Nathan Brown writes: Those who follow the Egyptian constitutional process have every reason to be confused and concerned. Leaks, partial drafts, and conflicting accounts make the content of the document hard to follow. But the constitutional stakes in Egypt seem to be very high, and the debate has become emotional and charged. Rhetoric is highly polarized, with non-Islamists claiming that Islamists have hijacked the process. The Islamists retort that their contemplated changes are small. Their critics, the Islamists say, cannot accept election results that indicate strong support for the Muslim Brotherhood and Salafi movements.
In a sense, both sides are right. Islamists are correct when they claim to be acting with restraint. The document they are producing will make only limited and subtle textual changes in religion-state relations compared to the 1971 constitution. On the issues on which there has been most controversy, such as explicit mentions of the Islamic sharia, changes will be particularly light. But their critics are also correct. Islamists are dominating the process and are likely to see a constitution that reflects their interests.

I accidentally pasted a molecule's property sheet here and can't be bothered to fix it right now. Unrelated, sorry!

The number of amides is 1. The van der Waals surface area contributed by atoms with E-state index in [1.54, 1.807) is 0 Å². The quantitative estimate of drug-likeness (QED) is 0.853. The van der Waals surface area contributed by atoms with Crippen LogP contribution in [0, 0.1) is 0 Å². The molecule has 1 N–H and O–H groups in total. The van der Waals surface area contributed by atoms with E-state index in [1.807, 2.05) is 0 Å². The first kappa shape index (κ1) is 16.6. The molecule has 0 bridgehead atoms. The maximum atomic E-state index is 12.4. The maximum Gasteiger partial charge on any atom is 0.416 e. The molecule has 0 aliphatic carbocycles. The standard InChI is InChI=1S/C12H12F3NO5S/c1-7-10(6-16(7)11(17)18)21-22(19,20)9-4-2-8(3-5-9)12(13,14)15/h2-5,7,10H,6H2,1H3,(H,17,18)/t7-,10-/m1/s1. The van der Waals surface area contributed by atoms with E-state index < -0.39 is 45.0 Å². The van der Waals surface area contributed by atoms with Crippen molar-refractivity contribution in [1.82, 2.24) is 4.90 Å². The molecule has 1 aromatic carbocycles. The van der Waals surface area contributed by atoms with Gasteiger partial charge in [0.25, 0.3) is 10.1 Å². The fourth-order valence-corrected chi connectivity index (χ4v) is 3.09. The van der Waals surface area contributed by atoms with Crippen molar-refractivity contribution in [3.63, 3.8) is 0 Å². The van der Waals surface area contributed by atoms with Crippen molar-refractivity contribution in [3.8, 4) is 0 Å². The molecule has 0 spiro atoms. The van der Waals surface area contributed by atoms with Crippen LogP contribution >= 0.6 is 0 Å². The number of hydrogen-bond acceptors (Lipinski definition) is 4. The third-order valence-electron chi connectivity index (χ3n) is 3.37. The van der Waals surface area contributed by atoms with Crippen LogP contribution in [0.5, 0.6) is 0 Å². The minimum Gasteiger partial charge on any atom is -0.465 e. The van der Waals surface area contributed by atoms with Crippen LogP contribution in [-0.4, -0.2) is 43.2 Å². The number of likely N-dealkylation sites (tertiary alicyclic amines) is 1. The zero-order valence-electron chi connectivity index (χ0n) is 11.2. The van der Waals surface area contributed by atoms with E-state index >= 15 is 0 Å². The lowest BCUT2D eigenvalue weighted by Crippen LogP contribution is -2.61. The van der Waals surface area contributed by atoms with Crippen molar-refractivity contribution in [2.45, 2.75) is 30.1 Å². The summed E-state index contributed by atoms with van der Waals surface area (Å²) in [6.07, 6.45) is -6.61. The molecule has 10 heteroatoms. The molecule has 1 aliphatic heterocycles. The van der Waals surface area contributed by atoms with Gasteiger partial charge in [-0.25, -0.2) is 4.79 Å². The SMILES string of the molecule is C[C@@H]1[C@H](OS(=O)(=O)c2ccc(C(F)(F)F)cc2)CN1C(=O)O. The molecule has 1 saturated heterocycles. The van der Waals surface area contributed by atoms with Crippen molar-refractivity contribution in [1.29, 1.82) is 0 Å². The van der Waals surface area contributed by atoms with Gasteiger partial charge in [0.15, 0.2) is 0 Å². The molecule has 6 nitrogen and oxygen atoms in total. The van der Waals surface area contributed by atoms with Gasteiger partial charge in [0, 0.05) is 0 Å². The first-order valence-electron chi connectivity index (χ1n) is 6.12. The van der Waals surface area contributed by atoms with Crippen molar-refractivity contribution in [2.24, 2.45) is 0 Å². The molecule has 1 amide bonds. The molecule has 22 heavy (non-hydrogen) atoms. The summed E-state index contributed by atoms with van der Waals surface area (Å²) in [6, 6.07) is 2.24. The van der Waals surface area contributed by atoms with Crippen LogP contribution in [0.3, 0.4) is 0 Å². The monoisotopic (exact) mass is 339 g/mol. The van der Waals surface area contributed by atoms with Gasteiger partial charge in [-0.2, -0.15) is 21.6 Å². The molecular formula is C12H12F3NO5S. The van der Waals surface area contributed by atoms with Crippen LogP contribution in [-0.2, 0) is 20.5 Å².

This is not so much because of the tools that they are crafting and more because of who will be using those tools if Egypt’s future elections look anything like its most recent ones. The 2012 constitution will be operating in a very different political context, so that even the step of adopting past language is likely to produce very different results. In this way, Egypt’s new constitution will not so much resolve all controversies as it will set up a period of prolonged trench warfare within, among, and over a series of institutions. And Islamist forces are likely to move forward gradually rather than by suddenly capturing the state. This struggle will likely take place over many years, and the outcome will determine what the vague language of the constitution actually means in the lives of ordinary Egyptians. [Continue reading…]